[ISN] Six/Four: The Internet Under Cover

From: InfoSec News (isnat_private)
Date: Fri Mar 07 2003 - 00:37:24 PST

  • Next message: InfoSec News: "[ISN] Unleashing the dogs of cyber-war on Iraq!"

    By Jim Rapoza
    March 6, 2003 
    The Six/Four System is peer-to-peer technology that makes it possible
    to carry out almost any Internet activity securely and -- more
    importantly, for all sorts of reasons -- anonymously. The Hacktivismo
    system, or anything based on it, just may become the Internet's next
    killer app.
    Many who will be affected by Six/Four might use the term "killer" in
    another sense of the word - from record industry executives fearing a
    file sharing network where they can't see who's sharing what, to law
    enforcement personnel tracking illegal activity, to oppressive
    governments attempting to filter information to its citizens.
    This last is the reason that Hacktivismo created Six/Four. An offshoot
    of the Cult of the Dead Cow hacker group, Hacktivismo is dedicated to
    preventing state-sponsored censorship of the Internet. It created the
    Six/Four System, which is named for the June 4, 1989, date of the
    Tiananmen Square massacre, to make it possible to access information
    anywhere on the Internet and put a big hole in things like China's
    Internet firewall.
    eWEEK Labs evaluated a beta version of the developers edition of the
    Six/Four System, which became available this week, and found that
    Hacktivismo hasn't quite achieved its goals. The peer-to-peer network,
    which relies on many node clients with some trusted peers that handle
    routing, is understandably very small right now. Also, the Six/Four
    System's capabilities are very raw.
    The main application in the beta we tested was the Web proxy. Once we
    set up Six/Four on a Red Hat Linux system, we were able to define our
    local host as a proxy in our browser, then use the Six/Four network to
    anonymously go to Web sites. The process worked much like the old
    SafeWeb site.
    This will be useful to those who want or, due to restrictive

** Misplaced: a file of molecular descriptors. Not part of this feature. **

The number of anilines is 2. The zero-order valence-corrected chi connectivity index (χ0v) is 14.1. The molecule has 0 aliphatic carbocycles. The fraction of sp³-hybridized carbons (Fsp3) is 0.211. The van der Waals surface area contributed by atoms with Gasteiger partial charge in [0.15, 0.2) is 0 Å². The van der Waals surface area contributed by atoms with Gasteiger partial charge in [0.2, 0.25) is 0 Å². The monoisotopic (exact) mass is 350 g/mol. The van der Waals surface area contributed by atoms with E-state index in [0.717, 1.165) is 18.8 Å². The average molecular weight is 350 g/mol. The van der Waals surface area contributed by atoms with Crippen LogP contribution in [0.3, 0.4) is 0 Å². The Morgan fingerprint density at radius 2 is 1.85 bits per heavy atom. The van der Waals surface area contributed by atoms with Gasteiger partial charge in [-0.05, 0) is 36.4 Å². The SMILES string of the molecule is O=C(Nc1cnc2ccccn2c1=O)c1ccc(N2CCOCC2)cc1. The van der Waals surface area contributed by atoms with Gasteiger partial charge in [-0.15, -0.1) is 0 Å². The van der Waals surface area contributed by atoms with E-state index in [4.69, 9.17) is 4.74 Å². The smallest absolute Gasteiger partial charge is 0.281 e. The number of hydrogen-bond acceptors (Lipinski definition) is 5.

governments or ISPs, need to surf anonymously. However, in its current
    beta form, Six/Four will likely be too difficult for novices to
    install and use effectively.
    Web surfing just scratches the surface of Six/Four's capabilities. It
    works with any TCP or UDP application, so a large number of
    applications could use it - all it would take is a simple system call
    to make use of Six/Four with messaging, collaboration, file sharing
    and other applications.
    And that's exactly what will make Six/Four a security problem.  
    Black-hat types could use Six/Four to break into networks and systems
    without fear of being tracked.
    Six/Four does have some safeguards against such usage: Trusted peer
    administrators must apply to Hacktivismo for a certificate that client
    peer nodes will use to identify legitimate trusted peers. At that
    point, trusted peers can block specific services and protocols that
    may be used maliciously.
    The beta of the developers edition of the Six/Four System can be
    downloaded at www.hacktivismo.com. Since the application includes
    munitions-level encryption to download the code, you must first state
    that you are not in or a citizen of Cuba, Iran, Iraq, Libya, North
    Korea, Sudan or Syria.
    Also, you must select the option that says you are not on the Commerce
    Department's Denied Persons list. Finally, you must select that you
    are a certified patriot, which basically means you selected "No" for
    all of the above.
    eWEEK Labs East Coast Technical Director Jim Rapoza can be reached at 
    ISN is currently hosted by Attrition.org
    To unsubscribe email majordomoat_private with 'unsubscribe isn'
    in the BODY of the mail.

    This archive was generated by hypermail 2b30 : Fri Mar 07 2003 - 02:59:09 PST